(The Engagement Lab supports the following: Chrome 57+ (70+ on mobile), Firefox 53+, Safari 10+, Edge 16+, iOS 10.3+.)
Community media advocates have long recognized the growing importance of digital media. Forward-looking public, educational, and governmental (PEG) access organizations have embraced digital media through various forms of digital production and distribution. The Civic Cloud, a shared computing resource for community-created Internet applications and digital creative works, is an example of how the PEG access model can be applied to the Internet as a fundamentally distinct form of mass media (Ohiagu 2011).
The Civic Cloud is a full rack of servers and networking equipment in Burlington, Vermont. Physically located within Burlington’s fiber-optic gigabit network (which provides residential Internet speeds of 100 times the average national broadband speed (Belson 2013), the Civic Cloud hosts a growing number of community-created applications.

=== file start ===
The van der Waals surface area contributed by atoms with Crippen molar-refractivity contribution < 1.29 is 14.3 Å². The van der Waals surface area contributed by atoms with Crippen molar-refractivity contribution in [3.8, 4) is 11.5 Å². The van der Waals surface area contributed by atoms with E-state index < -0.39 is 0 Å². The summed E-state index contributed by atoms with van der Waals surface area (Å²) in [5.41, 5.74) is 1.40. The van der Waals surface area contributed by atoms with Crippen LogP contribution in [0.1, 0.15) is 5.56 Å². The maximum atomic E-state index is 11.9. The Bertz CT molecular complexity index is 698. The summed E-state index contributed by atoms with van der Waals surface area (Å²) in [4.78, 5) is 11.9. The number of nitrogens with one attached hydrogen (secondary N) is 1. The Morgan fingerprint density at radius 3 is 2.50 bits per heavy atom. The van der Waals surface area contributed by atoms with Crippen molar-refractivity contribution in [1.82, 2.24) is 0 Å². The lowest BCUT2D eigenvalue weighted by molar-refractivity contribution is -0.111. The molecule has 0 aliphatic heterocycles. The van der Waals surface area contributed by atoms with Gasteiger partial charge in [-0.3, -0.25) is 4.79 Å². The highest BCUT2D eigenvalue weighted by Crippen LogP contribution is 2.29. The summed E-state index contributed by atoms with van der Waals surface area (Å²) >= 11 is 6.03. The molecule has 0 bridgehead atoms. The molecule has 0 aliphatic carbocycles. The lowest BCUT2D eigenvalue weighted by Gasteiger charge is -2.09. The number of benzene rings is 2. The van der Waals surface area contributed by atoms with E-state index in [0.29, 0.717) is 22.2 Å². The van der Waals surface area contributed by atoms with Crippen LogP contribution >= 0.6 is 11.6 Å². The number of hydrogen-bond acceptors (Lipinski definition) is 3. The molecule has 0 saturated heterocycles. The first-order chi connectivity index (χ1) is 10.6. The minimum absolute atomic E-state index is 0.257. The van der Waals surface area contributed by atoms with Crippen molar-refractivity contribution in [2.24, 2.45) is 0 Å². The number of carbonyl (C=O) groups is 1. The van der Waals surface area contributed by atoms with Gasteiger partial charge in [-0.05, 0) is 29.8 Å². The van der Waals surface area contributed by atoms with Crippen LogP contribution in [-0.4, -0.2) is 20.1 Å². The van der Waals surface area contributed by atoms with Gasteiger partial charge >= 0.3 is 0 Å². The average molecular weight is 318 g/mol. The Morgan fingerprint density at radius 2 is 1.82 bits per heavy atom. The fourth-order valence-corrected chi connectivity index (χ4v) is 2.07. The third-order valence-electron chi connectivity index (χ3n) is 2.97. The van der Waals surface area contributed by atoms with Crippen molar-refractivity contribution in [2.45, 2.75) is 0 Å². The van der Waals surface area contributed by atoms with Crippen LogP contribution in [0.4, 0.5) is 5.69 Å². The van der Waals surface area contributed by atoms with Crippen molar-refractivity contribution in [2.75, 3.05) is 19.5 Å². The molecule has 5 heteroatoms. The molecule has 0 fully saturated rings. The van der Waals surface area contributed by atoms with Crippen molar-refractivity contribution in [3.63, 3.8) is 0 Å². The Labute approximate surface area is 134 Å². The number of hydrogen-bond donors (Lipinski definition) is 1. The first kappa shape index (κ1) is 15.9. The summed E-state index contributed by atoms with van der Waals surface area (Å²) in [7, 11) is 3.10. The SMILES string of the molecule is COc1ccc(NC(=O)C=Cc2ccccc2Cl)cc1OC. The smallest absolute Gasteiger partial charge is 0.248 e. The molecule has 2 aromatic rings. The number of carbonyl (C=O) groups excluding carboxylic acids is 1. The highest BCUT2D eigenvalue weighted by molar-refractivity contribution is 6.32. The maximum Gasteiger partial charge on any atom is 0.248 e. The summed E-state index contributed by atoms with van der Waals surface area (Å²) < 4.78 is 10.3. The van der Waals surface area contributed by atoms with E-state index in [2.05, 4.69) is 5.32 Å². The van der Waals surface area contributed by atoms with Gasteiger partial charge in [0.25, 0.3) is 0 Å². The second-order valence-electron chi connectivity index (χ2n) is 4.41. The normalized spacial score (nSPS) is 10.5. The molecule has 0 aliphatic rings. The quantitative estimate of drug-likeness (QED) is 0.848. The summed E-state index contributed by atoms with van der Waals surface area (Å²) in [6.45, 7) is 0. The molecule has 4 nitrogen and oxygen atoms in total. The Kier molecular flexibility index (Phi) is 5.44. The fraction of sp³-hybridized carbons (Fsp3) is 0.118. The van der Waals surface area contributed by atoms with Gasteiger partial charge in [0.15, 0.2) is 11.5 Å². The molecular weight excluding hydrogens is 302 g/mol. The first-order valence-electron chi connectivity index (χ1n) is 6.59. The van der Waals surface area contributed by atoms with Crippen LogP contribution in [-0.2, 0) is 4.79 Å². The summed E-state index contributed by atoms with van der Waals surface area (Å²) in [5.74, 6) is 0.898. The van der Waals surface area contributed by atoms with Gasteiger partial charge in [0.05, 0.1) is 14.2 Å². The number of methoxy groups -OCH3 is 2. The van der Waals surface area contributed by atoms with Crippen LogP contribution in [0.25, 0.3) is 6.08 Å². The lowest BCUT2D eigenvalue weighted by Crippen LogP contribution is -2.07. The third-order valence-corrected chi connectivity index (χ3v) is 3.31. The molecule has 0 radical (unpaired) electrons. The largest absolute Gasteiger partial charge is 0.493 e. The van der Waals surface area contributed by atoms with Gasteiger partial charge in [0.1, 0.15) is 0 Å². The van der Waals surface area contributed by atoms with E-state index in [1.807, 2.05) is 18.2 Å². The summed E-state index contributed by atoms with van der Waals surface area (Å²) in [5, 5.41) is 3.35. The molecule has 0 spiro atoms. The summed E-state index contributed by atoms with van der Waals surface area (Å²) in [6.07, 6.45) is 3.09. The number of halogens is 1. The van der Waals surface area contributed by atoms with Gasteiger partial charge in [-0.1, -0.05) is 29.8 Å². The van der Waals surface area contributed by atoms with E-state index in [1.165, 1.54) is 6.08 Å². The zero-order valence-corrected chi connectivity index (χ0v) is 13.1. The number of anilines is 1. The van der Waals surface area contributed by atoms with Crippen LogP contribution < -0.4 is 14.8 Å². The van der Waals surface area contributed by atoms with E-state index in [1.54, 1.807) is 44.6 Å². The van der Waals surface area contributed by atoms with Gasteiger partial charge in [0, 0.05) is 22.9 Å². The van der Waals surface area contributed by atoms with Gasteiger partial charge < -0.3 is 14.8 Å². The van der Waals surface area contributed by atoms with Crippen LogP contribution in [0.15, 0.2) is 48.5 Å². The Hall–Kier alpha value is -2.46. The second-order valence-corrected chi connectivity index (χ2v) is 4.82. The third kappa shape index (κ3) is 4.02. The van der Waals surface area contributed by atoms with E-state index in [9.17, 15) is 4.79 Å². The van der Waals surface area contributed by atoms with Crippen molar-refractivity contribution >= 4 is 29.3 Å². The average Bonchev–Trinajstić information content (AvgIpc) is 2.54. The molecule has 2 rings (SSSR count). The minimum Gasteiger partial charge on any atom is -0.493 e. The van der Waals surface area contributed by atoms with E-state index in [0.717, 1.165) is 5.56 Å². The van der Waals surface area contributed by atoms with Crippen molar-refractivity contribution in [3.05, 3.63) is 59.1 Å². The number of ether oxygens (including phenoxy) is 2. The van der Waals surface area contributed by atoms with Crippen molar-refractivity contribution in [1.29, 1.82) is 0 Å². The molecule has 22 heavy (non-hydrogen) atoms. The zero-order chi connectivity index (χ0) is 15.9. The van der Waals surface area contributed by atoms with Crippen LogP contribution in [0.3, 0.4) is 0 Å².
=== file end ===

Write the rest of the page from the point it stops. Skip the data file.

High-definition live streaming hosted on the Civic Cloud is used by local community media organizations. Big Heavy World, a nonprofit that preserves and promotes Vermont-made music and operates a low power FM (LPFM) community media radio station, uses this live streaming to broadcast cultural events such as concerts. CCTV Center for Media & Democracy, Burlington’s governmental access organization, plans to use this live streaming to broadcast public meetings such as local City Council meetings.
Code for BTV, Burlington’s Code for America Brigade, has worked with Big Heavy World to build a set of volunteer-developed applications, such as an online music archive. These applications, along with the Big Heavy World website, are hosted on the Civic Cloud.